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The Relationship Between College Grades and Aptitude Test Scores for Different Socioeconomic Groups

Schultz, Douglas G.
Publication Year:
Report Number:
ETS Research Bulletin
Document Type:
Page Count:
Subject/Key Words:
Aptitude Tests, Background, College Qualification Tests, Grade Prediction, Performance Factors, Selective Service College Qualification Test, Socioeconomic Influences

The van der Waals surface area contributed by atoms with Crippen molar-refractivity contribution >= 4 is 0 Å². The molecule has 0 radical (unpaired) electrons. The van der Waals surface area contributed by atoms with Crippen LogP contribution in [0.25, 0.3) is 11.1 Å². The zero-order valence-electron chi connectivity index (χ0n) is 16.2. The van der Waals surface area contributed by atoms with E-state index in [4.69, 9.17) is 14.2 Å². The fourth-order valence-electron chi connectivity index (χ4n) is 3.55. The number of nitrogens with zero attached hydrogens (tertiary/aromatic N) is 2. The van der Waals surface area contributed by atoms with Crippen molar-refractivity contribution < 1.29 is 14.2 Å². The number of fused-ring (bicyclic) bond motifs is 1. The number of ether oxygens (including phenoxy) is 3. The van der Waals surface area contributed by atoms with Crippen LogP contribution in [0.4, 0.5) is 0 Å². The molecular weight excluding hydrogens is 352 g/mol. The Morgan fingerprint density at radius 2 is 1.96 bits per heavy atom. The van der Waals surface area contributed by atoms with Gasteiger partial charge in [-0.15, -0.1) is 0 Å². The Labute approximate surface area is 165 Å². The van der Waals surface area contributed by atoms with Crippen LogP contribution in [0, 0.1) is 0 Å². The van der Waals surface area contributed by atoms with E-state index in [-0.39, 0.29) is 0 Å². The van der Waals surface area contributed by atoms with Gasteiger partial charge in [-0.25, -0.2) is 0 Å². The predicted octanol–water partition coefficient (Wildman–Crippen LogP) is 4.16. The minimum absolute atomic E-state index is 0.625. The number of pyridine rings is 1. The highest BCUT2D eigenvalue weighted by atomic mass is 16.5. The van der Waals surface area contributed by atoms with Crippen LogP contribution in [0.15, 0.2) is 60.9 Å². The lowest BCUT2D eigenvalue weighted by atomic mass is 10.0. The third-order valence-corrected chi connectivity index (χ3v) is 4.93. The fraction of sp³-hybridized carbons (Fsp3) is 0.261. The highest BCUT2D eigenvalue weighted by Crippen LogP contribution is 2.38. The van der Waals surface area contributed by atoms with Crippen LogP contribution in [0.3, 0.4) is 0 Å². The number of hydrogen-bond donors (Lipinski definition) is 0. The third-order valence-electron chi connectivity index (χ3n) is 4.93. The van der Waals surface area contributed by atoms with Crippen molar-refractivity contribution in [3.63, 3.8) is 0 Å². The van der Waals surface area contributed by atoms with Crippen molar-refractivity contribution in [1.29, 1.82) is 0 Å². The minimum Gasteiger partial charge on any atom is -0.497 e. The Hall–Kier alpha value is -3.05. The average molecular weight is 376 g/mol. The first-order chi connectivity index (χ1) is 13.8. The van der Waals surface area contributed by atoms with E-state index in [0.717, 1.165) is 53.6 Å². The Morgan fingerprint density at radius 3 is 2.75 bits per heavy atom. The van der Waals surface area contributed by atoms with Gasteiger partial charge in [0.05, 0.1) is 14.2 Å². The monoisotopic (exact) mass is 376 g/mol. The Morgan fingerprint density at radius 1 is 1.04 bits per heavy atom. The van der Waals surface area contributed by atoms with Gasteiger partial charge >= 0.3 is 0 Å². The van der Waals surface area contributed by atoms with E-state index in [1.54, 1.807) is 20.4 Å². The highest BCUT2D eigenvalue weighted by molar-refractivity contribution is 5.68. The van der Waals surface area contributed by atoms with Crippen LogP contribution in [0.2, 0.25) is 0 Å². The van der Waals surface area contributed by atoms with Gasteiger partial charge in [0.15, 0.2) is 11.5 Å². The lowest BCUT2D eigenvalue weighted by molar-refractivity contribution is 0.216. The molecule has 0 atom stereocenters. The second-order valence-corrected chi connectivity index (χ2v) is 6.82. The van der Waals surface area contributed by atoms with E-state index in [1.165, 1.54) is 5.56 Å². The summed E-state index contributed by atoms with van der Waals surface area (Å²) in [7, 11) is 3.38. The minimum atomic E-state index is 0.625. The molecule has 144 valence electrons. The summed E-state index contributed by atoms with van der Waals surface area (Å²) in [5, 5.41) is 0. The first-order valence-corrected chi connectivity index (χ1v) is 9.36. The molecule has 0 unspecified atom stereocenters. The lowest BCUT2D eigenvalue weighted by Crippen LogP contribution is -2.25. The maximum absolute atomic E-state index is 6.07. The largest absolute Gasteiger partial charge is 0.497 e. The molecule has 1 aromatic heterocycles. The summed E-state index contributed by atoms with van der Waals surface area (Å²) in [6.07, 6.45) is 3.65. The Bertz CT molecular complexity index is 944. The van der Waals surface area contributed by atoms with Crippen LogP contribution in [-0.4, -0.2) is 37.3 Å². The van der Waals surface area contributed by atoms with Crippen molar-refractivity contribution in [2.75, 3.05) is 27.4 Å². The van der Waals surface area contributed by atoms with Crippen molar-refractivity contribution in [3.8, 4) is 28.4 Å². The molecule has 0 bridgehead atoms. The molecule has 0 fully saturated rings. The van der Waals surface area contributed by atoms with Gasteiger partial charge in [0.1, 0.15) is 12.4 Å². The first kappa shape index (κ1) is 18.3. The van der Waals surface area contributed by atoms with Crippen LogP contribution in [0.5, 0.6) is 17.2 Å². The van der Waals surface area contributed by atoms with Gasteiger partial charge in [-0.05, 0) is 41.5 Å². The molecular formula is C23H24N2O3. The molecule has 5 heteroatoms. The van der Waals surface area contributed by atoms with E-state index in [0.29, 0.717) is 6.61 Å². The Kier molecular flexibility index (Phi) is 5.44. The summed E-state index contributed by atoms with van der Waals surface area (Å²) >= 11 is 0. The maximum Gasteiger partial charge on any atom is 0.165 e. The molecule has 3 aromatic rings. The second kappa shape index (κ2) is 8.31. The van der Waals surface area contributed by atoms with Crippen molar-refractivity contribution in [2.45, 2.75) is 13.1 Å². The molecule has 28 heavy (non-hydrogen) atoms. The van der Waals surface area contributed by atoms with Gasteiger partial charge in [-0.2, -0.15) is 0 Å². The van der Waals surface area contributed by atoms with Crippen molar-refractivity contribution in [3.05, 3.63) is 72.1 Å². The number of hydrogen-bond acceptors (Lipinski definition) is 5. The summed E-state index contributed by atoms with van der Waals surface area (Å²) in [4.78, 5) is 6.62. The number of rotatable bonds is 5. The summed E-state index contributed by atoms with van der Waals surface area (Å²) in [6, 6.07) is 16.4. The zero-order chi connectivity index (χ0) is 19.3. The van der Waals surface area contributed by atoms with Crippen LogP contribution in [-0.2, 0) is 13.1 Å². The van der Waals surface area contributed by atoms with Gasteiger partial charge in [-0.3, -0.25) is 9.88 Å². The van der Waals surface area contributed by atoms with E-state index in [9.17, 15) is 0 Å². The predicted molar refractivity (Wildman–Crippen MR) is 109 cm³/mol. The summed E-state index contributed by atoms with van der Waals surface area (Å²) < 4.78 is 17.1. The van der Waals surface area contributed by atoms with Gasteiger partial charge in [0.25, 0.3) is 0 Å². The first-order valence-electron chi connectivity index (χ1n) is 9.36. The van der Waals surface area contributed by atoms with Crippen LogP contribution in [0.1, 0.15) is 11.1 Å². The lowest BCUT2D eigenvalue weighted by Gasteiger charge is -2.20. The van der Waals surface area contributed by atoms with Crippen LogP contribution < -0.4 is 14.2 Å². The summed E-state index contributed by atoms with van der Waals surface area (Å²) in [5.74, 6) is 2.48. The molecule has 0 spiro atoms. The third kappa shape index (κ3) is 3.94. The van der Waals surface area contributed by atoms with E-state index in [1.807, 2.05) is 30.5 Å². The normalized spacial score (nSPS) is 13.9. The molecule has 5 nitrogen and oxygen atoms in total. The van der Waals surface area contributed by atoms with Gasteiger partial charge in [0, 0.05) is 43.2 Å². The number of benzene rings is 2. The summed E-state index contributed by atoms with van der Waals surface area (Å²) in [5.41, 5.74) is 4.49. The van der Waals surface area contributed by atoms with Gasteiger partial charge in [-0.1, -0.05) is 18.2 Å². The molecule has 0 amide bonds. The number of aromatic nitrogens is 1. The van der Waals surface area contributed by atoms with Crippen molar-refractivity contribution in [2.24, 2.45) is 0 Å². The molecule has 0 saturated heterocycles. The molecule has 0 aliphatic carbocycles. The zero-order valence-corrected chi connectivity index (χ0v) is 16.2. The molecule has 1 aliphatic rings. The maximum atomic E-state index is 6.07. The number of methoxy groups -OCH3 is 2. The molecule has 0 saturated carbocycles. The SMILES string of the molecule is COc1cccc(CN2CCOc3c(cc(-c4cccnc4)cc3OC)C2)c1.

The purpose of this research was to compare the relationship between college grades and aptitude test scores for students from families of high, middle, and low socioeconomic status. The subjects were approximately 1700 male students in seven colleges who took the Selective Service College Qualification Test (SSCQT) in May or June of 1951. A questionnaire, including items on income and occupation of family head, was sent to the subjects soon after they had taken the SSCQT. On the basis of responses to each of these items, three socioeconomic groups were formed. The regression of grades on SSCQT scores was determined for each of the three groups separately and the three regressions compared using an analysis of covariance technique. The same procedure was applied to the regressions of grades on scores from an aptitude test (SAT or ACE) administered before or soon after admission to college. The differences among the regressions for the status groups with regard to standard errors of estimate, slopes, and intercepts were found not to be statistically significant (with one minor exception) and to be small and inconsistent. This was true even though there was some tendency for aptitude test scores alone to increase from low to high status levels. It is concluded that Scholastic Aptitude Test scores predict grades equally well and neither overpredict nor underpredict for all socioeconomic classes among college students and this equivalence is not altered after a period of college attendance. These conclusions must be interpreted in light of the fact that among the subjects there was a very inadequate representation of the lowest socioeconomic levels.

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